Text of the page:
Last Saturday, I attended the funeral of my post commander, Antoni Chrościelewski. He was 97. A Gulag survivor and a veteran of the Battle of Monte Cassino in 1944, he served in the Free Polish Army in the West during the Second World War, settling in America afterward. Heavily involved in charity services and community organizing, in his capacity as the head of a veterans’ organization, Mr. Chrościelewski was a major donor to The Institute of World Politics in general, and the Kościuszko Chair in particular.
As I was standing miserable in inclement weather during the graveside service at the cemetery of the National Shrine of Our Lady of Częstochowa in Doylestown, PA, I reflected about the many layers to his story, which is both American and Polish simultaneously.
The convoy with his coffin arrived from New York. I think that was Mr. Chrościelewski’s domicile for about 70 years. He shuffled between Greenpoint and Manhattan. Greenpoint is an old Polonian neighborhood where Polish Catholics and Orthodox Jews collude to stem the invasion of progressive hipsters who have been invading their spaces. Manhattan is a different world.
However, in both locations, there are various Polonian institutions, most notably (for this story) separate posts of the Polish Army Veterans’ Association of America (PAVA). Mr. Chrościelewski had been involved with the organization for a number of years. He became post commander in Manhattan in the early 2000s.
PAVA was founded in Cleveland in May 1921. But its roots go back to Polish-American sports and community organizations of the early 20th century. They were the main source of about 60,000 volunteers from America, who stepped up to fight for Poland’s independence during the First World War and its aftermath, including the Polish-Bolshevik War. Ultimately, over 28,000 ended up going to the Old Continent. Some saw action in France, on the Western Front in 1918. All of them were transported to Poland as part of General Józef Haller’s “Blue Army” in 1919.
From the point of view of American law, it was a highly dubious enterprise. When the recruitment commenced, in Chicago, New York, Boston, Detroit, Cleveland, Philadelphia, and elsewhere, the United States was still a neutral country.
Yet, President Woodrow Wilson, who was sympathetic to the cause of Polish freedom, not just looked the other way, but gave his blessings to the endeavor. The American Poles pulled that one off in no small measure thanks to their secret weapon, pianist Ignacy Jan Paderewski, a superstar pianist, who had the U.S. President’s ear.
The volunteers were dispatched to Canada, where they trained before being shipped off. After Poland’s victory, most resolved to return home to the U.S. About 14,000 of them were shipped on U.S. transport ships to New Jersey.
But much of this was kept off the books. The Polish Americans who served in the “Blue Army” are not listed anywhere in U.S. armed forces registers, except those who later volunteered to enlist directly in the U.S. Army upon their return home. All others are ghosts. Their struggle remains largely unacknowledged.
That had serious implications for the returning veterans. Since the Polish state had not existed before 1918 and they were not officially a part of the U.S. Expeditionary Force, the American Poles were denied the status of combatants. So, a Belgian ex-serviceman who moved to the U.S. after 1918 was guaranteed medical care at the Veterans Administration, but not a Polish-American who fought often until 1920.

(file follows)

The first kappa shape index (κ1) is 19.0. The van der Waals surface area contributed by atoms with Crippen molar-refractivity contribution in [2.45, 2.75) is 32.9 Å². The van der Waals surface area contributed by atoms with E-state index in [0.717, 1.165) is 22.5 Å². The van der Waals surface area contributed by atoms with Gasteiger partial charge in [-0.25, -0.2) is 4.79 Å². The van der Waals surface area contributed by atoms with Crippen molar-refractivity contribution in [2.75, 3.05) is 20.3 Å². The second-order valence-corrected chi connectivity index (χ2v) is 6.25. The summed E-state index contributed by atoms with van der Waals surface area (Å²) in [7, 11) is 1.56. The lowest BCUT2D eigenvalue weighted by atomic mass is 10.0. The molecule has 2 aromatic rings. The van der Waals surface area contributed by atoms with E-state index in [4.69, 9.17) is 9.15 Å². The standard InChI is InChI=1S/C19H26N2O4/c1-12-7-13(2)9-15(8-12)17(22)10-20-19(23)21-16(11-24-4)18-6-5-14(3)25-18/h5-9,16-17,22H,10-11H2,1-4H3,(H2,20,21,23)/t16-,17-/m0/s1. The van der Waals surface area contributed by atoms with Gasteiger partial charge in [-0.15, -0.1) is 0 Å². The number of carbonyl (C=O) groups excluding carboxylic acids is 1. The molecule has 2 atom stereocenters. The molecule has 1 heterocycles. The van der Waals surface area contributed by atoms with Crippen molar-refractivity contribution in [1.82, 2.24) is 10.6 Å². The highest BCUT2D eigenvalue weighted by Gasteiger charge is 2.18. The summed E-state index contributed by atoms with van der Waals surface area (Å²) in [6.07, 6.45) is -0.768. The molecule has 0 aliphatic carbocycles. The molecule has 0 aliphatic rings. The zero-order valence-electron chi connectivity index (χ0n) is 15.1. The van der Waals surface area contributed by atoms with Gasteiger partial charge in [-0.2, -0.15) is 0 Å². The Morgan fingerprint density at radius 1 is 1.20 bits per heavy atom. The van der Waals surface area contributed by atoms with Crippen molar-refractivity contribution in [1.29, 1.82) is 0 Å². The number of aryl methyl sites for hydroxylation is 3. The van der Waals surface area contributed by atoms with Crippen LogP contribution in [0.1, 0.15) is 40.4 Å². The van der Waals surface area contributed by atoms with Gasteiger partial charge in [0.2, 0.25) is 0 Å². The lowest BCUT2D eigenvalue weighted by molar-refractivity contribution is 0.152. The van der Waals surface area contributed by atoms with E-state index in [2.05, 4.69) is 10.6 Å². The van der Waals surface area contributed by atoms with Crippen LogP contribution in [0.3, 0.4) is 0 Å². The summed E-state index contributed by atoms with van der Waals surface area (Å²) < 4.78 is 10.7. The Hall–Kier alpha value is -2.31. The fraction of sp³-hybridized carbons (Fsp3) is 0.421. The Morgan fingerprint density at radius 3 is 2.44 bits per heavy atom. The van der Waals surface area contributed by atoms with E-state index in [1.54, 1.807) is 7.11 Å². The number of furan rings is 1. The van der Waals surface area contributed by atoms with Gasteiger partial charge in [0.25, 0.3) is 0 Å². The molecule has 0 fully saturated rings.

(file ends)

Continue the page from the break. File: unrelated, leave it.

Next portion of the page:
At any rate, that is also why PAVA was founded. In many ways, it was a fraternal organization, providing aid and assistance to veterans, who could not count on federal or state assistance.
After the Second World War, PAVA opened its doors to new arrivals: Polish soldiers who could not go back home. America embraced them; they, in turn, embraced America and became American, like Mr. Chrościelewski. Of course, they never forgot their beloved Poland, which was enslaved by the Soviets. Nor did they miss the opportunity to remind America about their proud roots.
It always amazes me how immigrant groups in the U.S., to make themselves more at home here, restore chunks of the Old Country for themselves and others. The most universal sign is, of course, the ethnic cuisine. Sushi anyone? Or kiełbasa?
Each group also has its own peculiarities, of course. The Poles, for example, first build their churches before anything else. The places of worship are both Polish and American.
Come to the National Shrine of Our Lady of Częstochowa in Doylestown, PA, and you will see for yourself. The church is massive. In addition to religious themes, the parish center contains patriotic references: both Polish and American. There is an art exhibit on 9/11. At the cemetery, there are American and Polish flags. At the center, there is The Avenger, a fantastic monument to commemorate the Katyn Forest Massacre, where Stalin’s secret police murdered thousands of Allied Polish POWs.
Mr. Chrościelewski was buried next to his wife, also a Gulag survivor. Their only son Marek, who soldiers on at PAVA, was there of course, as was their daughter, Julia. My heartfelt condolences go to them.
At the funeral, I spotted a lone Marine in full uniform. There were plenty of others, including the PAVA veterans, some of them from the U.S. armed forces, and a military delegation from the Polish Embassy in D.C. and from the Polish Military Mission to the United Nations. Polish and American flags fluttered. An honor guard fired off a volley. Everyone saluted. A bugler played. We prayed.
Only in America. Like Norman Rockwell’s painting. Antoni Chrościelewski, RIP.
Marek Jan Chodakiewicz
Washington, DC, 24 April 2021